3 common mistakes to avoid when making corporate videos

You may actually be making your videos too short. 

Video is an increasingly important part of any communications toolbox. 

From vertical video for social media to slickly produced corporate narratives, these visuals can translate an organization’s objectives through a human lens or clarify complex concepts. But as ubiquitous as they are, creating great videos that engage and convert can be tricky. Finding ways to interest and engage audiences in sometimes dry or non-visual topics takes a deft hand, and there are many pitfalls along this creative path. 

Todd Plotkin, CEO of Green Buzz Agency, a video content company, recently walked PR Daily through some of the common mistakes companies tend to make when creating videos. 

  1. Choosing the wrong visual storytelling method 

Video often offers more flexibility than other storytelling media. From playful cartoons to serious talking heads, from emotional interviews to informative graphics, the options are nearly endless when it comes to selecting the look of your video. 

But which one to choose is highly dependent on what you want to achieve. 

Navy Credit Union works with Green Buzz on motion-graphic videos to help explain complex financial concepts to an audience who may be introduced to them for the first time. 

“It’s not easy for them to understand if a talking head tells them (something),” Plotkin said. “There’s just too much there. But a motion graphic is perfect because a motion graphic has a voiceover. It has statistics that you can put on the screen. It has an actual visual story that you can tell. So you can basically tell three stories at the same time.” 

But that doesn’t mean that a motion graphic is perfect for all scenarios. Plotkin posed the hypothetical of working with a non-profit on a video describing how donations help kids. That may not be the best time to bust out the animation. That’s when you’d want interviews and footage of children who have been helped. 

“It doesn’t make any sense because a motion graphic takes away the whole human element of it,” he said. “It takes away the human space, it takes away how that human feels in that moment.” 

2. Making your video too short. 

Just as you’ve got to choose the right visual storytelling method for a video, you’ve got to ensure it’s the right length to tell your story without boring your audience.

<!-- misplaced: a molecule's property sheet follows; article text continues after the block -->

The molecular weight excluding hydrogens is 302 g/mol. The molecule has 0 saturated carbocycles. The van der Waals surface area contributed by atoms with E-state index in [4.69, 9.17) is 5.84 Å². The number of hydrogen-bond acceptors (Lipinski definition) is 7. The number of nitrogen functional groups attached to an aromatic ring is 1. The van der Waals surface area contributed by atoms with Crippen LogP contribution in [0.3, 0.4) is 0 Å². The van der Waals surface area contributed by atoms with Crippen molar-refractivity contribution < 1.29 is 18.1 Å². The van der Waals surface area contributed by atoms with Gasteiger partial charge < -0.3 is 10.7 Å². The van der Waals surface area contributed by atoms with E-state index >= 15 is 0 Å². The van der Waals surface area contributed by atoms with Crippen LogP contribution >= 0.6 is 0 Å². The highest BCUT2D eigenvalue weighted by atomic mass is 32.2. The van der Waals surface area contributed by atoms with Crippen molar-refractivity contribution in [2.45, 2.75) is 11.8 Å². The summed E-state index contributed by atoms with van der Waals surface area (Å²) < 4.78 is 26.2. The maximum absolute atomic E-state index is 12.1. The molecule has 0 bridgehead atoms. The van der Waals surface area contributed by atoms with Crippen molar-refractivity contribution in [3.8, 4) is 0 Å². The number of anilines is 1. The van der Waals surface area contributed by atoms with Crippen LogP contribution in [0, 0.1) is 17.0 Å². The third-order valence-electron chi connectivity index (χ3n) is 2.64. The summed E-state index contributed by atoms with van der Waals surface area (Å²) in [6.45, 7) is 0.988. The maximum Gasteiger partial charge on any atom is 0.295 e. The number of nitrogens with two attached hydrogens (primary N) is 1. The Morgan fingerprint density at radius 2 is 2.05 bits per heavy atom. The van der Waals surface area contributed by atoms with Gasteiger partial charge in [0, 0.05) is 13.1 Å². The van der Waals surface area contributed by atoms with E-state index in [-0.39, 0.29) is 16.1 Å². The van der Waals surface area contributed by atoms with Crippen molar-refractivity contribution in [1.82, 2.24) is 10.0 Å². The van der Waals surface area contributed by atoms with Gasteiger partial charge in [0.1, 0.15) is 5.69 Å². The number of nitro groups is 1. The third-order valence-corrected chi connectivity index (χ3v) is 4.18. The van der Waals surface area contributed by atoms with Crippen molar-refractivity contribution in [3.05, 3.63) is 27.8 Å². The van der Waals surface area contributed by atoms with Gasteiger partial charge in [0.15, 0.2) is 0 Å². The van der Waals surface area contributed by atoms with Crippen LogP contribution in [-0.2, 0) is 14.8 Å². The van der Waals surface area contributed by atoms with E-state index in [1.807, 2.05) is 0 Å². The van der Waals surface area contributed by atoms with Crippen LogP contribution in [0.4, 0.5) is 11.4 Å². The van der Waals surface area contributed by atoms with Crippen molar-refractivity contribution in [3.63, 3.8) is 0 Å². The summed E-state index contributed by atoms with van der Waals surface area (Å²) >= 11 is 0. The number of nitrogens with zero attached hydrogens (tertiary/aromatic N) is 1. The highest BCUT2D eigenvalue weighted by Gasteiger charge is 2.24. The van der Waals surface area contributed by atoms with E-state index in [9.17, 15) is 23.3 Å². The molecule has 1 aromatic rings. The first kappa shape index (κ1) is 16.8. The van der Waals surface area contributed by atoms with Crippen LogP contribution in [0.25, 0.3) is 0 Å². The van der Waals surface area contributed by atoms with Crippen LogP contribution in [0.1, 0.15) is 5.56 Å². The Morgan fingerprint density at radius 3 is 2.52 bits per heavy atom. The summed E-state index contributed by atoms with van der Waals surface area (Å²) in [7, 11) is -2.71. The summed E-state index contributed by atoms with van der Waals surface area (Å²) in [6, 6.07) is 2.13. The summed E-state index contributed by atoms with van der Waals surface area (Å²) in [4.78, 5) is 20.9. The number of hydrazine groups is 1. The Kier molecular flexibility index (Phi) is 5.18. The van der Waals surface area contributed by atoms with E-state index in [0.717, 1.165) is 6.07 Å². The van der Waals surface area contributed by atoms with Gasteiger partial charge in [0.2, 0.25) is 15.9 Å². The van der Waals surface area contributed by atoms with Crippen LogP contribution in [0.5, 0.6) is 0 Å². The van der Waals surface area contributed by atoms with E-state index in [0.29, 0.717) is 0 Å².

So that must mean you need to keep it short, right? 

Not so fast, Plotkin said. 

“The reason why a lot of corporate videos need to be short is they’re just not that compelling,” he explained. “They’re not that good. But if you have a great story, if you have a dynamic central person, if you have a really impactful organization that you’re talking about, then then you should let that breathe.” 

Like any piece of messaging, videos should be the length they need to be to tell your story while also holding a viewer’s attention. That might be 5 minutes or 37 seconds. The right length is whatever the right length is. Because long doesn’t have to mean boring if a video is produced properly. 

“You don’t want to have a static image where just a talking head on screen, that’s not very interesting. That’s not going to keep people engaged,” Plotkin said. “You want to make sure that the editing pace is faster, people’s attention spans are really short. So you want to make sure that there are lots of different visuals that they can tap into.” 

3. Not planning video shoots carefully 

A video needs careful choreography to get its points across, and this hurdle often arises during the shooting process. . 

Plotkin recommends working to identify umbrella topics or themes that you want to highlight in the video. Then work backwards to figure out which interview subjects can hit one or more of those themes. 

“At that point, it’s about writing the interview questions and making sure that you’re looking for certain sound bites,” Plotkin said. “You’re looking for certain things that they’re saying, and they’re answers that will help you construct that story that you want to tell about that organization under those themes.” 

Then, once you’ve conducted the interview, look for visuals to help support what the subject has described. 

“While someone is doing an interview, you want to kind of key in on other visuals that go along with what they’ve said in the interview,” Plotkin said. “And then you want to go and find those things. So it talks about playing frisbee outside. You want to make sure hey, can I go outside with you? Can you guys toss a Frisbee back and forth because you mentioned this in your interview?” 

Wherever your visual storytelling journey takes you, avoid these video traps to create beautiful, thoughtful pieces that resonate with your audience. 

Sherri Kolade contributed to this report.

Allison Carter is editor-in-chief of PR Daily. Follow her on Twitter or LinkedIn.


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